Obama warns of debt, Fitch may cut ratings

Obama warns of debt, Fitch may cut ratings

WASHINGTON - Agence France-Presse
Obama warns of debt, Fitch may cut ratings

US Chairman of the Federal Reserve Ben Bernanke urges lawmakers to lift the country’s borrowing limit to avoid a potentially disastrous debt default, warning that the economy was still at risk from political gridlock over the deficit. REUTERS photo

U.S. President Barack Obama has warned Republicans against using the debt ceiling as a “bargaining chip,” saying a failure to raise it would sow financial chaos and send markets into a tailspin. A sharp warning on the issue followed Obama’s speech.

“To even entertain the idea of this happening, of the United States of America not paying its bills - it is irresponsible, it is absurd,” Obama said, repeating his demand for a rise in the nation’s borrowing limit.
“We are not a deadbeat nation,” the president said in the final press conference of his first White House term.

“While I’m willing to compromise and find common ground over how to reduce our deficits, America cannot afford another debate with this Congress about whether or not they should pay the bills they’ve already racked up.” Congressional refusal to raise the debt limit beyond its current level of $16.4 trillion could delay key government payments, including Social Security checks and veterans benefits, paychecks to troops, air traffic controllers and the honoring of contracts with small businesses. It could also result in another downgrade of the U.S. credit rating, with potentially severe consequences for the global economy. “Investors around the world will ask if the United States of America is in fact a safe bet,” Obama said.

“Markets could go haywire, interest rates would spike for anybody who borrows money... It would be a self-inflicted wound on the economy.” The United States ran up against its current debt limit at the end of 2012, but the government is using “extraordinary measures” to extend the limit until late February. U.S. Federal Reserve Chairman Ben Bernanke also waded into the debate, telling a university forum it was “very, very important that Congress take the necessary action to raise the debt ceiling.” Obama said any potential solution lies with the Republican House leadership, some of whose members have demanded that any rise in the debt ceiling be matched dollar for dollar with deep spending cuts.

Lawmakers can “act responsibly, and pay America’s bills, or they can act irresponsibly and put America through another economic crisis,” Obama said.

Fitch’s warning
Meanwhile, Fitch ratings agency issued a strong warning to the United States yesterday to deal with its recurrent debt-ceiling dramas in a way which strengthens the economy in the long term, saying that its top “AAA” credit rating was at stake. Fitch said it might revise downward its notation for the United States from the “AAA” level if Congress did not reach agreement on raising the ceiling for the national debt. Fitch said that failure to raise the limit in time would lead to a formal revision by Fitch of its ratings of U.S. debt instruments, but the agency also said the risk of a U.S. default was extremely low. However, Fitch also warned that fundamental strengths in the U.S. economy were being undermined by the weight of debt and associated strains.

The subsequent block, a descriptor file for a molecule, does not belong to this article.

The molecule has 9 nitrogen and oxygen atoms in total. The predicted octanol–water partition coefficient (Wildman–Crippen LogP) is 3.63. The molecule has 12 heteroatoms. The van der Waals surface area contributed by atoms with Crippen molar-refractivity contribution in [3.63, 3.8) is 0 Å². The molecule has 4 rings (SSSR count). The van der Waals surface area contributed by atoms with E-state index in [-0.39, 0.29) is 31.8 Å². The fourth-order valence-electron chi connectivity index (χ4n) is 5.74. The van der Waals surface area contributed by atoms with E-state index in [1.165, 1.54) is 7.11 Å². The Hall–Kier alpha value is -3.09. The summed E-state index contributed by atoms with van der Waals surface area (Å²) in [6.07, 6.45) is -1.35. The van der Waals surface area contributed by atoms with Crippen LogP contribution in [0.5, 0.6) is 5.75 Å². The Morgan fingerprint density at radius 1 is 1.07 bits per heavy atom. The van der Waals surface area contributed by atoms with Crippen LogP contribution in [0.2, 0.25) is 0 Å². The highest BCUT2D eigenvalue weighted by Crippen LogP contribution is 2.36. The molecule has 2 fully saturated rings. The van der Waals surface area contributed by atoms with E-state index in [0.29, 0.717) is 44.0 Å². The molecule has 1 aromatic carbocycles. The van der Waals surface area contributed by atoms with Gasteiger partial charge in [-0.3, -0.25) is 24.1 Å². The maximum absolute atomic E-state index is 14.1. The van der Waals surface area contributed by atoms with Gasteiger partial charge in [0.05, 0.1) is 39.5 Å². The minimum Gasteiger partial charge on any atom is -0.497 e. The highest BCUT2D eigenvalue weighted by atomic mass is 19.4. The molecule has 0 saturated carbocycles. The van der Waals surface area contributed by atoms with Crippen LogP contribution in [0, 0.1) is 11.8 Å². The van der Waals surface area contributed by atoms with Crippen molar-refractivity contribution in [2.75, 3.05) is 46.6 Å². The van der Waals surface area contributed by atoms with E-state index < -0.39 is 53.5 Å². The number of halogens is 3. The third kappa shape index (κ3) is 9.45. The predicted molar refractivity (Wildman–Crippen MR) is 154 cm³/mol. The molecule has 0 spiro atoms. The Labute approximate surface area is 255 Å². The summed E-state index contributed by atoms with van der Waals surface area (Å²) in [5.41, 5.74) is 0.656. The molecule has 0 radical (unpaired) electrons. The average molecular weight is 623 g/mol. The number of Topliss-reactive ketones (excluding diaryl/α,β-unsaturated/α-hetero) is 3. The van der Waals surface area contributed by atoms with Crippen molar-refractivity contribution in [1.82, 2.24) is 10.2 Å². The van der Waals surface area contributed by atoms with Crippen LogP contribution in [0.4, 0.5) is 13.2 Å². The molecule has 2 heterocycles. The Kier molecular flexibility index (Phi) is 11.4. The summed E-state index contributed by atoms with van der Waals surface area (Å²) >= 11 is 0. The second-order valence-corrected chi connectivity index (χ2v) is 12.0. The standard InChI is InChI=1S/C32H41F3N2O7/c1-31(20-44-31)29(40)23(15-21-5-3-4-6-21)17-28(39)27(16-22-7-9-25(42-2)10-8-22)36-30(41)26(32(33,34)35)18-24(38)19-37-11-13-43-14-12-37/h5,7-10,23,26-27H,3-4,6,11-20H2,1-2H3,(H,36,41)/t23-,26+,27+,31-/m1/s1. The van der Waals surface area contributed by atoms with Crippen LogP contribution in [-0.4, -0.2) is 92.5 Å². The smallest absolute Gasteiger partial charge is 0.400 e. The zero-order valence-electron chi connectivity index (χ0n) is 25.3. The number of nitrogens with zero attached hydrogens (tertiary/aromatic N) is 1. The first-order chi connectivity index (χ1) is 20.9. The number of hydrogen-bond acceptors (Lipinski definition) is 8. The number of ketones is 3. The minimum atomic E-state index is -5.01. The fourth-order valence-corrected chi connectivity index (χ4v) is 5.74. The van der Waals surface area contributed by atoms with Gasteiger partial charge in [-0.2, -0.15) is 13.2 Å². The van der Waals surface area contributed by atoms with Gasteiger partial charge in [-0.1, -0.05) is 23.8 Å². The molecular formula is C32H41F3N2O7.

Chinese fund to cut holding US government bonds

SHANGAI – Agence France – Presse

China’s sovereign wealth fund, which has more than $480 billion in assets, could cut holdings of US Treasury Bonds as they are becoming a less attractive investment, state media said yesterday. The Shanghai Securities News quoted Lou Jiwei, chairman of sovereign wealth fund manager China Investment Corp (CIC), as telling a conference in Hong Kong on Jan. 14 that the U.S. economic recovery had made other investments appealing.

China has the world’s largest foreign exchange reserves and according to U.S. government figures is the largest foreign holder of U.S. Treasuries with $1.16 trillion at the end of October last year, the latest available statistic. In line with the future U.S. economic recovery, the appeal of U.S. debt is weakening, Lou said, adding that it was not a good investment target, from a long-term perspective. However, he stated that completely stopping buying of U.S. Treasuries could hurt the fund’s ability to manage risk. For this reason, CIC’s method is to buy relatively less U.S. debt with hopes of allocating more to stocks and other assets, Lou told, without specifying whether he was specifically referring to U.S.-dollar assets.